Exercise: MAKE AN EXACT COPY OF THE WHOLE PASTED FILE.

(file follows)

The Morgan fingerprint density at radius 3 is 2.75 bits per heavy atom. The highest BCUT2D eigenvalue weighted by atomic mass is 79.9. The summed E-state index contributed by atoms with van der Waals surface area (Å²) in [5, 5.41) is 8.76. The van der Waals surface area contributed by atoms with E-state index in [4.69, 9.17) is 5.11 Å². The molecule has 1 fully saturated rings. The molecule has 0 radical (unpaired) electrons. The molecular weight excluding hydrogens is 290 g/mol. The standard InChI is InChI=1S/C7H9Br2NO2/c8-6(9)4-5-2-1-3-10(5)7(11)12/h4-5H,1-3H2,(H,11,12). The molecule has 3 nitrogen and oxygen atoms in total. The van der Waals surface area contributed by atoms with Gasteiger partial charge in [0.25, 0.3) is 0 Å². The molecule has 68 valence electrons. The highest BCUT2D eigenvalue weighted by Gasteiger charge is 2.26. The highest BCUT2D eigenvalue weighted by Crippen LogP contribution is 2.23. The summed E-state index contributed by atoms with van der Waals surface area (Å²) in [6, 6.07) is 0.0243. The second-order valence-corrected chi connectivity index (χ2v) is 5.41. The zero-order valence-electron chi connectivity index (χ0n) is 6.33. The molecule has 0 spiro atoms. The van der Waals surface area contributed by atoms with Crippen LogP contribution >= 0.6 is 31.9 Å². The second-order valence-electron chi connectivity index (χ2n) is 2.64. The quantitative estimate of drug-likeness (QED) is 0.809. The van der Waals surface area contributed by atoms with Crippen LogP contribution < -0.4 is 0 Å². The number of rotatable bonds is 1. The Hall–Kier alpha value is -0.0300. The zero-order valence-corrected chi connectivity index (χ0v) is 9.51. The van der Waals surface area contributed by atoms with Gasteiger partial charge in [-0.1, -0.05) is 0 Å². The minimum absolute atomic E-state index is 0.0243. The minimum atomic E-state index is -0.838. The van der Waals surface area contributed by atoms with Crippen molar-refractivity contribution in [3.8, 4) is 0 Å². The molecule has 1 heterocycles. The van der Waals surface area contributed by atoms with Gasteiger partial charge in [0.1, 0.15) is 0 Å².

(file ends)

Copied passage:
The Morgan fingerprint density at radius 3 is 2.75 bits per heavy atom. The highest BCUT2D eigenvalue weighted by atomic mass is 79.9. The summed E-state index contributed by atoms with van der Waals surface area (Å²) in [5, 5.41) is 8.76. The van der Waals surface area contributed by atoms with E-state index in [4.69, 9.17) is 5.11 Å². The molecule has 1 fully saturated rings. The molecule has 0 radical (unpaired) electrons. The molecular weight excluding hydrogens is 290 g/mol. The standard InChI is InChI=1S/C7H9Br2NO2/c8-6(9)4-5-2-1-3-10(5)7(11)12/h4-5H,1-3H2,(H,11,12). The molecule has 3 nitrogen and oxygen atoms in total. The van der Waals surface area contributed by atoms with Gasteiger partial charge in [0.25, 0.3) is 0 Å². The molecule has 68 valence electrons. The highest BCUT2D eigenvalue weighted by Gasteiger charge is 2.26. The highest BCUT2D eigenvalue weighted by Crippen LogP contribution is 2.23. The summed E-state index contributed by atoms with van der Waals surface area (Å²) in [6, 6.07) is 0.0243. The second-order valence-corrected chi connectivity index (χ2v) is 5.41. The zero-order valence-electron chi connectivity index (χ0n) is 6.33. The molecule has 0 spiro atoms. The van der Waals surface area contributed by atoms with Crippen LogP contribution >= 0.6 is 31.9 Å². The second-order valence-electron chi connectivity index (χ2n) is 2.64. The quantitative estimate of drug-likeness (QED) is 0.809. The van der Waals surface area contributed by atoms with Crippen LogP contribution < -0.4 is 0 Å². The number of rotatable bonds is 1. The Hall–Kier alpha value is -0.0300. The zero-order valence-corrected chi connectivity index (χ0v) is 9.51. The van der Waals surface area contributed by atoms with Gasteiger partial charge in [-0.1, -0.05) is 0 Å². The minimum absolute atomic E-state index is 0.0243. The minimum atomic E-state index is -0.838. The van der Waals surface area contributed by atoms with Crippen molar-refractivity contribution in [3.8, 4) is 0 Å². The molecule has 1 heterocycles. The van der Waals surface area contributed by atoms with Gasteiger partial charge in [0.1, 0.15) is 0 Å².